Sep-16-20  Walter Glattke: Found immediately 15.Qd7+ Kxf6 16.Rxe5+ Kg5 17.h4+ with mating, no escape from checks. 17.-Kxh4 18.Rf4+ Kg5/h5 19.Qg4# 17.-Kg4 18.Re4++ Kh5 19.Qg4# 17.-Kf4 18.Qf7+ Qf5 19.g3+ Kg4 20.f3+ wins 17.-Kf5 18.Qf7+ Kg4 19.Re4# White wins with 15.Nd5+, too.
Premium Chessgames Member
  agb2002: White has a pawn for a bishop.

Black threatens Kxf6.

White can start a mating attack with 15.Qd7+ Kxf6 16.Rxe6+:

A) 16... Kf5 17.Qf7+

A.1) 17... Kg5 18.Rg6+ Kh5 (18... Kh4 19.Qf4+ Kh5 20.Qg4#) 19.Rg3+ Kh4 20.Qf4+ Kh5 21.Qg4#.

A.2) 17... Kg4 18.Re4+ Kg5 19.h4#.

B) 16... Kg5 17.h4+

B.1) 17... Kxh4 18.Re4+ Kg5 (18... Kh5 19.Qg4#) 19.Qg4+ Kf6 20.Re6+ Kf7 21.Qg6#.

B.2) 17... Kf4 18.g3+ Kf5 (18... Kf3 19.Qd1#; 18... Kg4 19.Re4+ Kf3(h5) 20.Qg4#) 19.Rxc6+ Ke5 (19... Ke4 20.Qd3+ Ke5 21.f4#) 20.Qe6+ Kd4 21.Rc4#.

B.3) 17... Kf5 18.Qf7+ Kg4 19.Re4#.

B.4) 17... Kg4 18.Re4+ Kh5 19.Qg4#.

B.5) 17... Kh5 18.Qd1+ Kxh4 19.Re4+ Kg5 20.Qg4+ Kf6 21.Re6+ Kf7 22.Qg6#.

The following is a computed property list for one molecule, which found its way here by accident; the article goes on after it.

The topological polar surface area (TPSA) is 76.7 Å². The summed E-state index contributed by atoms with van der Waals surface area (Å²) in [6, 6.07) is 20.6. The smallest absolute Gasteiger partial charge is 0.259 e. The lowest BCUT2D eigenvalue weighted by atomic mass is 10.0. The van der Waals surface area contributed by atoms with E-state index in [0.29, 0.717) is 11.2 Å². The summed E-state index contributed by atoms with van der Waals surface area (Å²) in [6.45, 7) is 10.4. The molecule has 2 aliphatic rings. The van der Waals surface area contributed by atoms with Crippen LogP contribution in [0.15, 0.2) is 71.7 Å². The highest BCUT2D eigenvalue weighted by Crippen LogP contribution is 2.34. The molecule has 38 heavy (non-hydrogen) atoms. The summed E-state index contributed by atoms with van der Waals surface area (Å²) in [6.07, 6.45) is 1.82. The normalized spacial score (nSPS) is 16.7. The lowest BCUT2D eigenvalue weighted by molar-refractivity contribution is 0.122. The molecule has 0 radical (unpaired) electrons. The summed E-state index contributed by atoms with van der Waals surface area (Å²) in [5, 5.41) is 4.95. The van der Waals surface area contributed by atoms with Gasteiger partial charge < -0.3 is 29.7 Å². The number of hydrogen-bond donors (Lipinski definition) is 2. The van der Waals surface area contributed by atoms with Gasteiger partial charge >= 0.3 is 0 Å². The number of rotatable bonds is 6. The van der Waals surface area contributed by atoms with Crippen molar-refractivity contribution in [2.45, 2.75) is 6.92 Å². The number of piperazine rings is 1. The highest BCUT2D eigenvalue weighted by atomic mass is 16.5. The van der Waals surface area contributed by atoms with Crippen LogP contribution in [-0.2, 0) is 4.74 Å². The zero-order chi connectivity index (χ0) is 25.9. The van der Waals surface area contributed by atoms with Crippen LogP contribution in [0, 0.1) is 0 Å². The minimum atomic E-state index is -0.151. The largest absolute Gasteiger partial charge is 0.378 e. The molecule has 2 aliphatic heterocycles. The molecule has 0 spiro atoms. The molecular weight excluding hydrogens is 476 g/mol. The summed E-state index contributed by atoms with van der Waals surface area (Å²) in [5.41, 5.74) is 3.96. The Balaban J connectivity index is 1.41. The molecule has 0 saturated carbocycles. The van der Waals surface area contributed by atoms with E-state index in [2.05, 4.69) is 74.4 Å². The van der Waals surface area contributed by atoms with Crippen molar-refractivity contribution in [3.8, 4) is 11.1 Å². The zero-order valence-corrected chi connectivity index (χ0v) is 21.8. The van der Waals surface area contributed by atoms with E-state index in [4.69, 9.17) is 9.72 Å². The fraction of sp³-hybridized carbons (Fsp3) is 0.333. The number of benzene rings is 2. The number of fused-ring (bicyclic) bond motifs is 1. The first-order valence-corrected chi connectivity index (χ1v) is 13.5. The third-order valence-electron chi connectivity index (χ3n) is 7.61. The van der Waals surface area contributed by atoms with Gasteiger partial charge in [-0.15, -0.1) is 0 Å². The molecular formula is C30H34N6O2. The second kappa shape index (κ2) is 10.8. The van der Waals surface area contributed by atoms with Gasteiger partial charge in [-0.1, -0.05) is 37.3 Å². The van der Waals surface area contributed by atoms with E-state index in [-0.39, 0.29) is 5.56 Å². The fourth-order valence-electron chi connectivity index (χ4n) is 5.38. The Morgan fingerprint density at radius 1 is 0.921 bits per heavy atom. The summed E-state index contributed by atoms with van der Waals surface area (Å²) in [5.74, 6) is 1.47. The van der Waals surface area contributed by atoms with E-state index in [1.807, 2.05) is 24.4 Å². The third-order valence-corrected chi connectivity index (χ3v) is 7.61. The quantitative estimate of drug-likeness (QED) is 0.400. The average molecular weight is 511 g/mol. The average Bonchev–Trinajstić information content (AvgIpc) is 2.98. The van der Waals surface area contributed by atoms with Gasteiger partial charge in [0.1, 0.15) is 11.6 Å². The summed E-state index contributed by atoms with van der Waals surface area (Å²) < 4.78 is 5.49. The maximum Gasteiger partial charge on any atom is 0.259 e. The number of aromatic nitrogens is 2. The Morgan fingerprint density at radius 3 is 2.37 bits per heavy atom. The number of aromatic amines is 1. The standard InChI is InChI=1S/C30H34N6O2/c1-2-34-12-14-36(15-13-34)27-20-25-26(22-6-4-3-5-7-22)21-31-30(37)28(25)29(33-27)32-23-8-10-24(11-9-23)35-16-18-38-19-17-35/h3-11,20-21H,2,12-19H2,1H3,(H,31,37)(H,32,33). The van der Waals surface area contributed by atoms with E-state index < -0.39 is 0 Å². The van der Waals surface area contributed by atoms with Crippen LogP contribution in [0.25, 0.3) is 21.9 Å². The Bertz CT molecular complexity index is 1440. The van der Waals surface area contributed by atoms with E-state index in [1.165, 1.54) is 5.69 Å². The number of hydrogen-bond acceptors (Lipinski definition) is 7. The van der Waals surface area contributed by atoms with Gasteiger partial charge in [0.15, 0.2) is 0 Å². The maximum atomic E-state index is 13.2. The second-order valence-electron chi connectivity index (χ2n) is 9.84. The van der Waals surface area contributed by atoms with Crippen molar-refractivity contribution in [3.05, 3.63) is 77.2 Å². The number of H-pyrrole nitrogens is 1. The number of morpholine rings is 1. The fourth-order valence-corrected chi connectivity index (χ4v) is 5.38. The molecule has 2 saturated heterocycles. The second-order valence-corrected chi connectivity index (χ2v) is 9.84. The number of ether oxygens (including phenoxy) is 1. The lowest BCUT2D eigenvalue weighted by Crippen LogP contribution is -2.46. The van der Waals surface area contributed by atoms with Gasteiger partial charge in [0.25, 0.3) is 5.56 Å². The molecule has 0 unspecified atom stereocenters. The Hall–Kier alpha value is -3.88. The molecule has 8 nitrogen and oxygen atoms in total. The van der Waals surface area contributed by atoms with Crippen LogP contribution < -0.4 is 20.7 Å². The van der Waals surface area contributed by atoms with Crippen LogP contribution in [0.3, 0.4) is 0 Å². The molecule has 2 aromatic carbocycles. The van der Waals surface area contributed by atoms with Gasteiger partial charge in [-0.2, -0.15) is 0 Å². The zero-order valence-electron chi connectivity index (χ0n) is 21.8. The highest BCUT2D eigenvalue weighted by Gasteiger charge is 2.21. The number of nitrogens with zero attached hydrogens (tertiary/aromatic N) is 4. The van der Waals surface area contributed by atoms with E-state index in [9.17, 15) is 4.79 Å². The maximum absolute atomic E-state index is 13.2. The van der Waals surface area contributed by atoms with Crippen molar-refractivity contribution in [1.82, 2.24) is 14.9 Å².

Sep-16-20  Brenin: Easy to see 15 Qd7+ Kf6 16 Rxe6+ Kg5, and then work out the details of the mate with 17 f4+ or h4+. Black should have played 14 ... Kxf6, and then headed for safety via g6 and h7, if necessary giving up Q for R. White could have prevented this defence with the deflection 14 b4 first (14... Qxb4 15 Nd5+, 14 ... Nxb4 15 Nxe6).
Sep-16-20  mel gibson: Very easy puzzle.

Stockfish 12 says mate in 8.

15. Qd7+

(15. Qd7+ (♕d1-d7+ ♔e7xf6 ♖e1xe6+ ♔f6-g5 h2-h4+ ♔g5-h5 ♕d7-d1+ ♔h5xh4 ♖e6-e4+ ♔h4-g5 ♕d1-g4+ ♔g5-f6 ♖e4-e6+ ♔f6-f7 ♕g4-g6+) +M8/81 43)

Sep-16-20  malt: 15.Qd7+ K:f6 16.R:e6+ Kg5 17.h4+ Kh5

(17...K:h4 18.Rg6 Bc5+ 19.Kh1 wins )
(17...Kg4 18.R:h6+ Qf5 19.Rg6+ Kf4 20.Rf1+ )

18.Qd1+ K:h4 19.Re4+ Kg5 20.Qg4+ Kf6 21.Rf1+ Qf5 22.R:f5#

Sep-16-20  malt: My line on (17...Kg4 18.Rh6+ )

Missed 18.Re4+ Kg3 19.Qg4#
a quicker ending.

Sep-16-20  TheaN: Somehow, I was more drawn to the direct approach <15.Qd7+ Kxf6 16.Rxe6+> so far, relatively obvious <16....Kg5 (Kf5 17.Qf7+ #2) 17.f4+ #5>

click for larger view